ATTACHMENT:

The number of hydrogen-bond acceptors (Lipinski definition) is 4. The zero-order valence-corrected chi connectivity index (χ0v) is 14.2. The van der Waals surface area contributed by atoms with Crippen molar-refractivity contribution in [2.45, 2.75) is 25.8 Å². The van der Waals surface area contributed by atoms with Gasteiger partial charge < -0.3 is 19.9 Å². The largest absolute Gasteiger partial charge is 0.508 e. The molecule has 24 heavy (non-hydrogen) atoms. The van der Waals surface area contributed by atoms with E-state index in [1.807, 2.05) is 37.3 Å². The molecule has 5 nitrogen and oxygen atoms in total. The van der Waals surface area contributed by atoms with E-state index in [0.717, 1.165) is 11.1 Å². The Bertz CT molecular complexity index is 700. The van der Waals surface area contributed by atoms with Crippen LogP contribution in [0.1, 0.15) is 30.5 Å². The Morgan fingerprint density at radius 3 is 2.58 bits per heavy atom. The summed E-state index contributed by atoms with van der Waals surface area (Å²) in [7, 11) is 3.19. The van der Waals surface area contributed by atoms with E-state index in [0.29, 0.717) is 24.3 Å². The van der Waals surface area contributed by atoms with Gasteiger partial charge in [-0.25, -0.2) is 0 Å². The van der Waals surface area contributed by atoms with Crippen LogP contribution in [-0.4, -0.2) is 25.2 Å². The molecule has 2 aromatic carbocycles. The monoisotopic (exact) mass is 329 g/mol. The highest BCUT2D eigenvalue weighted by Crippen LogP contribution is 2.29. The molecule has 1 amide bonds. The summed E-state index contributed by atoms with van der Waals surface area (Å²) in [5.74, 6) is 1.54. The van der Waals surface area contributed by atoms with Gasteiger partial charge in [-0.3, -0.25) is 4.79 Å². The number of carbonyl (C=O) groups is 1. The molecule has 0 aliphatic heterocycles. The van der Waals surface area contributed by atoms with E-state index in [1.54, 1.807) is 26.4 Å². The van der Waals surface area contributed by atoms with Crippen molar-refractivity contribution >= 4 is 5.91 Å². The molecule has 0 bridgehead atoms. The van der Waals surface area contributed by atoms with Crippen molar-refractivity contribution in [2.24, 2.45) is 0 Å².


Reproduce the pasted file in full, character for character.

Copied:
The number of hydrogen-bond acceptors (Lipinski definition) is 4. The zero-order valence-corrected chi connectivity index (χ0v) is 14.2. The van der Waals surface area contributed by atoms with Crippen molar-refractivity contribution in [2.45, 2.75) is 25.8 Å². The van der Waals surface area contributed by atoms with Gasteiger partial charge < -0.3 is 19.9 Å². The largest absolute Gasteiger partial charge is 0.508 e. The molecule has 24 heavy (non-hydrogen) atoms. The van der Waals surface area contributed by atoms with E-state index in [1.807, 2.05) is 37.3 Å². The molecule has 5 nitrogen and oxygen atoms in total. The van der Waals surface area contributed by atoms with E-state index in [0.717, 1.165) is 11.1 Å². The Bertz CT molecular complexity index is 700. The van der Waals surface area contributed by atoms with Crippen LogP contribution in [0.1, 0.15) is 30.5 Å². The Morgan fingerprint density at radius 3 is 2.58 bits per heavy atom. The summed E-state index contributed by atoms with van der Waals surface area (Å²) in [7, 11) is 3.19. The van der Waals surface area contributed by atoms with E-state index in [0.29, 0.717) is 24.3 Å². The van der Waals surface area contributed by atoms with Gasteiger partial charge in [-0.25, -0.2) is 0 Å². The van der Waals surface area contributed by atoms with Crippen LogP contribution in [-0.4, -0.2) is 25.2 Å². The molecule has 2 aromatic carbocycles. The monoisotopic (exact) mass is 329 g/mol. The highest BCUT2D eigenvalue weighted by Crippen LogP contribution is 2.29. The molecule has 1 amide bonds. The summed E-state index contributed by atoms with van der Waals surface area (Å²) in [5.74, 6) is 1.54. The van der Waals surface area contributed by atoms with Gasteiger partial charge in [-0.3, -0.25) is 4.79 Å². The number of carbonyl (C=O) groups is 1. The molecule has 0 aliphatic heterocycles. The van der Waals surface area contributed by atoms with E-state index in [1.54, 1.807) is 26.4 Å². The van der Waals surface area contributed by atoms with Crippen molar-refractivity contribution >= 4 is 5.91 Å². The molecule has 0 bridgehead atoms. The van der Waals surface area contributed by atoms with Crippen molar-refractivity contribution in [2.24, 2.45) is 0 Å².